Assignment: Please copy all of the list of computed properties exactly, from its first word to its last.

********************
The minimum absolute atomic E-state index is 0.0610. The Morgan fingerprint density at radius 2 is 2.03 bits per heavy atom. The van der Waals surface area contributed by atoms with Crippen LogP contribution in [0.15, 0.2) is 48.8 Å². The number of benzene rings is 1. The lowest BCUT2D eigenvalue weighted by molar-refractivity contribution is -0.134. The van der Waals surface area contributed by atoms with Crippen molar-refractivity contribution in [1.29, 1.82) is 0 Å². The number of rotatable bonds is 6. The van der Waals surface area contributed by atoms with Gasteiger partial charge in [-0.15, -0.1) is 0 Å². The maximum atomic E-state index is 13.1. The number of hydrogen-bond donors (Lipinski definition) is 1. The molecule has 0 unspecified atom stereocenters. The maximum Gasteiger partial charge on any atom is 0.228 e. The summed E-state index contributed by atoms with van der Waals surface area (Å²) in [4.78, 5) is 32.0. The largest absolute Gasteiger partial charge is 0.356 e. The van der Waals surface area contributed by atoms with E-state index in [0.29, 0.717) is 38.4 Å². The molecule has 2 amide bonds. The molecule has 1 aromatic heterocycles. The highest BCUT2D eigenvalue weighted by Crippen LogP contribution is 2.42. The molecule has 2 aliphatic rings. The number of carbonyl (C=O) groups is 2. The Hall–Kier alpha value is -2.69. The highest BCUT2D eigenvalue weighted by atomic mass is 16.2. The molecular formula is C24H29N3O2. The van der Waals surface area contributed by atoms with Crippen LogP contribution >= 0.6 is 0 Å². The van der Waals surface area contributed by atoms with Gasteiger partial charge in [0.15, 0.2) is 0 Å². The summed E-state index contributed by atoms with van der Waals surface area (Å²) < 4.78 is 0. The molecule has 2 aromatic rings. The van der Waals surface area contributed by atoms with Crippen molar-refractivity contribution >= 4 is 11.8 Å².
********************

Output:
The minimum absolute atomic E-state index is 0.0610. The Morgan fingerprint density at radius 2 is 2.03 bits per heavy atom. The van der Waals surface area contributed by atoms with Crippen LogP contribution in [0.15, 0.2) is 48.8 Å². The number of benzene rings is 1. The lowest BCUT2D eigenvalue weighted by molar-refractivity contribution is -0.134. The van der Waals surface area contributed by atoms with Crippen molar-refractivity contribution in [1.29, 1.82) is 0 Å². The number of rotatable bonds is 6. The van der Waals surface area contributed by atoms with Gasteiger partial charge in [-0.15, -0.1) is 0 Å². The maximum atomic E-state index is 13.1. The number of hydrogen-bond donors (Lipinski definition) is 1. The molecule has 0 unspecified atom stereocenters. The maximum Gasteiger partial charge on any atom is 0.228 e. The summed E-state index contributed by atoms with van der Waals surface area (Å²) in [4.78, 5) is 32.0. The largest absolute Gasteiger partial charge is 0.356 e. The van der Waals surface area contributed by atoms with E-state index in [0.29, 0.717) is 38.4 Å². The molecule has 2 amide bonds. The molecule has 1 aromatic heterocycles. The highest BCUT2D eigenvalue weighted by Crippen LogP contribution is 2.42. The molecule has 2 aliphatic rings. The number of carbonyl (C=O) groups is 2. The Hall–Kier alpha value is -2.69. The highest BCUT2D eigenvalue weighted by atomic mass is 16.2. The molecular formula is C24H29N3O2. The van der Waals surface area contributed by atoms with Crippen LogP contribution >= 0.6 is 0 Å². The van der Waals surface area contributed by atoms with Gasteiger partial charge in [0.15, 0.2) is 0 Å². The summed E-state index contributed by atoms with van der Waals surface area (Å²) < 4.78 is 0. The molecule has 2 aromatic rings. The van der Waals surface area contributed by atoms with Crippen molar-refractivity contribution >= 4 is 11.8 Å².